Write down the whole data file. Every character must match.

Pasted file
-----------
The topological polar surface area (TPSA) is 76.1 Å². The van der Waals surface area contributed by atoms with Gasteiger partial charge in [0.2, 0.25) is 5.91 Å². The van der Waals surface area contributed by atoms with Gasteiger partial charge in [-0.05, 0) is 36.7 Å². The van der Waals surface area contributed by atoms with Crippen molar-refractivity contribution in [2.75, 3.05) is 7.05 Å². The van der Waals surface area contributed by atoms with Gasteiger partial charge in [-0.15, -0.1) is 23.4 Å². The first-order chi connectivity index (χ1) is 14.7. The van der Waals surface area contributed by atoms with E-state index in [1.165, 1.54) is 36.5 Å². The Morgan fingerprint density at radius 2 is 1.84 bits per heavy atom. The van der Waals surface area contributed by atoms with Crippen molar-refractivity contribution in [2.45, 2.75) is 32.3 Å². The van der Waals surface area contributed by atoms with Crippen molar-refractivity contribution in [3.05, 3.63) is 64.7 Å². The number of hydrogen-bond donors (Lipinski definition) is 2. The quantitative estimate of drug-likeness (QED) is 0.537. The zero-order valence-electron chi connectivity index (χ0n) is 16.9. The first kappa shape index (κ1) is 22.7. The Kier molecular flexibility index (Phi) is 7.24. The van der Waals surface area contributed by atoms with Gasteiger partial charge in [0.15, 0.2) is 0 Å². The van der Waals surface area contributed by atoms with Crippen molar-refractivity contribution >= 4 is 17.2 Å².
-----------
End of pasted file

The topological polar surface area (TPSA) is 76.1 Å². The van der Waals surface area contributed by atoms with Gasteiger partial charge in [0.2, 0.25) is 5.91 Å². The van der Waals surface area contributed by atoms with Gasteiger partial charge in [-0.05, 0) is 36.7 Å². The van der Waals surface area contributed by atoms with Crippen molar-refractivity contribution in [2.75, 3.05) is 7.05 Å². The van der Waals surface area contributed by atoms with Gasteiger partial charge in [-0.15, -0.1) is 23.4 Å². The first-order chi connectivity index (χ1) is 14.7. The van der Waals surface area contributed by atoms with E-state index in [1.165, 1.54) is 36.5 Å². The Morgan fingerprint density at radius 2 is 1.84 bits per heavy atom. The van der Waals surface area contributed by atoms with Crippen molar-refractivity contribution in [2.45, 2.75) is 32.3 Å². The van der Waals surface area contributed by atoms with Crippen molar-refractivity contribution in [3.05, 3.63) is 64.7 Å². The number of hydrogen-bond donors (Lipinski definition) is 2. The quantitative estimate of drug-likeness (QED) is 0.537. The zero-order valence-electron chi connectivity index (χ0n) is 16.9. The first kappa shape index (κ1) is 22.7. The Kier molecular flexibility index (Phi) is 7.24. The van der Waals surface area contributed by atoms with Gasteiger partial charge in [0.15, 0.2) is 0 Å². The van der Waals surface area contributed by atoms with Crippen molar-refractivity contribution >= 4 is 17.2 Å².